David: It’s funny. When you break down Figueiredo’s game, there’s not a real fight curve you can use to judge him by. This isn’t Adesanya, whose feints and movements will predict the progression of the fight’s offense. This isn’t like Usman, whose wrestling will track a traditional control on the ground versus on the feet or Volkanovski — who’s gonna casually slide into his pocket-and-counter chair. Figueiredo’s game isn’t about progression, or rhythm. It’s about percussion and punishment. He’s like an odd time signature in that sense. It may not be typical, but that doesn’t mean the riff doesn’t hit any less hard. I’ve always been a fan of his scramble brawling. I think he has a real intuitive understanding of when to capitalize. Yes, a lot of punching was involved, but he’s submitted some very good grapplers, so this isn’t just an action fighter with a swole-ass grip. He’s got that too, but I think the Perez fight also revealed more attention to tactical detail.

It’s fitting that Ferguson is on the same card: another fighter who really built his game from the ‘ground up.’ Like Ferguson, you can say this led to some natural ups and downs (more strategic than anything). But there’s something else. More than just improve in certain areas to become elite, I think this sense of elapse has stuck with him within fights. He has a tinkerer’s mentality, and each fight presents to him a kind of method enterprise, like he’s trying to construct a new blueprint for each victory. It’s an approach that would never work in lesser hands. But Fig imbues every move with a disdain for inertia. Not a lot of fighters understand the importance of initiating. Maybe it’s their backgrounds. They still think a fight can be turned into a boxing match, or a grappling tournament. It’s not, and Deiveson getting that basic tenet makes him what he is. Split a piece of wood, and you will find him (fighting). Lift a stone, and he is there (fighting).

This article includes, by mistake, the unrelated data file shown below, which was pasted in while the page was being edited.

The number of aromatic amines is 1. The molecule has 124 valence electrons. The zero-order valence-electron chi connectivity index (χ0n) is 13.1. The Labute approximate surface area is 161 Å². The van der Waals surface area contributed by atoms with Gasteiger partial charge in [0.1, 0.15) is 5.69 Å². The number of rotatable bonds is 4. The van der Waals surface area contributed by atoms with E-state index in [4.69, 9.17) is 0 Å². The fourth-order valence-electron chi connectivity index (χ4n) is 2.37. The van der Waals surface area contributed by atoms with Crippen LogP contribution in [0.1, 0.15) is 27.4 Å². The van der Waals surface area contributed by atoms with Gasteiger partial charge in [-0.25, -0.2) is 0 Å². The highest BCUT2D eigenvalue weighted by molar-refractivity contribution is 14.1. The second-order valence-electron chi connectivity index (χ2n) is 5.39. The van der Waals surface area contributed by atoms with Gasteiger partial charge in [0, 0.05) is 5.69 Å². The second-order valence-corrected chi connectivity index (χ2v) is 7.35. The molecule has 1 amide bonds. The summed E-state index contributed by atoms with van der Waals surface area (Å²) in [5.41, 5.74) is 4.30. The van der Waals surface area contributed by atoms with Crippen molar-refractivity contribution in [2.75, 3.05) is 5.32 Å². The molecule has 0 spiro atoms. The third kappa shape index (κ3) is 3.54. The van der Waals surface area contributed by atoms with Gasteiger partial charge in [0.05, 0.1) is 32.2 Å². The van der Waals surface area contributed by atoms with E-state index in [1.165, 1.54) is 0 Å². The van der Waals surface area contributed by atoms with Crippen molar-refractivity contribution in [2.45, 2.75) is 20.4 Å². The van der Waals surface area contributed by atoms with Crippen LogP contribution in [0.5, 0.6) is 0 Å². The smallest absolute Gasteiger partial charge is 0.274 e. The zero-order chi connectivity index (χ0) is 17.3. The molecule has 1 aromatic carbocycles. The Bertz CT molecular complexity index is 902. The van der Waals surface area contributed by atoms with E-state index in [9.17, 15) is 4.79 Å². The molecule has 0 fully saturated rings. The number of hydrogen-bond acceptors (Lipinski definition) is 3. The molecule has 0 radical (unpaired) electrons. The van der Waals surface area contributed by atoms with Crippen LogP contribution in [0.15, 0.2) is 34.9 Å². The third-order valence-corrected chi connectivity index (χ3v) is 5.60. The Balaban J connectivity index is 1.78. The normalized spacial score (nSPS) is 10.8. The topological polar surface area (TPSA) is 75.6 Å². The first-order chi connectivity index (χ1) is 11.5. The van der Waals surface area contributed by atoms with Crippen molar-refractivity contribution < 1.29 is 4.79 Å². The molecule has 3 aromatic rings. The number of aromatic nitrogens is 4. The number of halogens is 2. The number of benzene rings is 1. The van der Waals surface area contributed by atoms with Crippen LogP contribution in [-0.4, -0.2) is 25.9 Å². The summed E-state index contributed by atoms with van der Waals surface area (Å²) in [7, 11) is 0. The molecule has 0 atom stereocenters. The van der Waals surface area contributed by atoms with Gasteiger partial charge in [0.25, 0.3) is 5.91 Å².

Phil: The transformation in Moreno’s game has all come from that jab, really, and when it has been taken away he has tended to revert to form. The basic calculus of his approach is that he can toy with the opponent’s responses from behind it, and if they step in to close, he just attempts to bury them with combinations. Similarly, in a southpaw matchup, like many jab-centric fighters (poor Jack Hermansson) he’s profoundly uncomfortable, and his old self reasserted itself against Brandon Royval as embodied in wanging overhand rights. However, even in his losses he has been immortally, incredibly tough, absorbing incredible punishment from Pantoja and (don’t laugh) Sergio Pettis without ever getting really badly hurt. He’s also been able to protect himself from the traditional exploit against super-tough fighters, which is submissions, because he is a remarkable grappler.